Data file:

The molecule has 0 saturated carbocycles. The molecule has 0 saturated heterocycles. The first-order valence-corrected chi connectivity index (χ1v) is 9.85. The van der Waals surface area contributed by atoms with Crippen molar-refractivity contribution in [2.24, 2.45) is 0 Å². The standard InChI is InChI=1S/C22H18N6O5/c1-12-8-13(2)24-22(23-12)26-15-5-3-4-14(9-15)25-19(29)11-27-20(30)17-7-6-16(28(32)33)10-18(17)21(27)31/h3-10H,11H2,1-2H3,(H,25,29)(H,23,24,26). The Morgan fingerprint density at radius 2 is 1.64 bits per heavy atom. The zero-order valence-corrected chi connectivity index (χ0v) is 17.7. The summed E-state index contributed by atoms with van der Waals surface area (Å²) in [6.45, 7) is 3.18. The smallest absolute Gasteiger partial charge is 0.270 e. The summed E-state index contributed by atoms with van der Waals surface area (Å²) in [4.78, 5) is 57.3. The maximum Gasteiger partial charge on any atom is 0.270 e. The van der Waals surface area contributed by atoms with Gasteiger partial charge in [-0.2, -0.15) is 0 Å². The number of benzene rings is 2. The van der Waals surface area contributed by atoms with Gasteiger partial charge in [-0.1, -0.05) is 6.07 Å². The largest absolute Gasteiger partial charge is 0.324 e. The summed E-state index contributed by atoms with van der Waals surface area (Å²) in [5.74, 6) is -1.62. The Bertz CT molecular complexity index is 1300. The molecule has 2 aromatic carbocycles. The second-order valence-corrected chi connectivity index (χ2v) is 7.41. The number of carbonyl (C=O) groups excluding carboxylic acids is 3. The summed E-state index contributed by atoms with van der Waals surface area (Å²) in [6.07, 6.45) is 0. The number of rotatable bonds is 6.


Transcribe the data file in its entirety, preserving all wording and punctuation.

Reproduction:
The molecule has 0 saturated carbocycles. The molecule has 0 saturated heterocycles. The first-order valence-corrected chi connectivity index (χ1v) is 9.85. The van der Waals surface area contributed by atoms with Crippen molar-refractivity contribution in [2.24, 2.45) is 0 Å². The standard InChI is InChI=1S/C22H18N6O5/c1-12-8-13(2)24-22(23-12)26-15-5-3-4-14(9-15)25-19(29)11-27-20(30)17-7-6-16(28(32)33)10-18(17)21(27)31/h3-10H,11H2,1-2H3,(H,25,29)(H,23,24,26). The Morgan fingerprint density at radius 2 is 1.64 bits per heavy atom. The zero-order valence-corrected chi connectivity index (χ0v) is 17.7. The summed E-state index contributed by atoms with van der Waals surface area (Å²) in [6.45, 7) is 3.18. The smallest absolute Gasteiger partial charge is 0.270 e. The summed E-state index contributed by atoms with van der Waals surface area (Å²) in [4.78, 5) is 57.3. The maximum Gasteiger partial charge on any atom is 0.270 e. The van der Waals surface area contributed by atoms with Gasteiger partial charge in [-0.2, -0.15) is 0 Å². The number of benzene rings is 2. The van der Waals surface area contributed by atoms with Gasteiger partial charge in [-0.1, -0.05) is 6.07 Å². The largest absolute Gasteiger partial charge is 0.324 e. The summed E-state index contributed by atoms with van der Waals surface area (Å²) in [5.74, 6) is -1.62. The Bertz CT molecular complexity index is 1300. The molecule has 2 aromatic carbocycles. The second-order valence-corrected chi connectivity index (χ2v) is 7.41. The number of carbonyl (C=O) groups excluding carboxylic acids is 3. The summed E-state index contributed by atoms with van der Waals surface area (Å²) in [6.07, 6.45) is 0. The number of rotatable bonds is 6.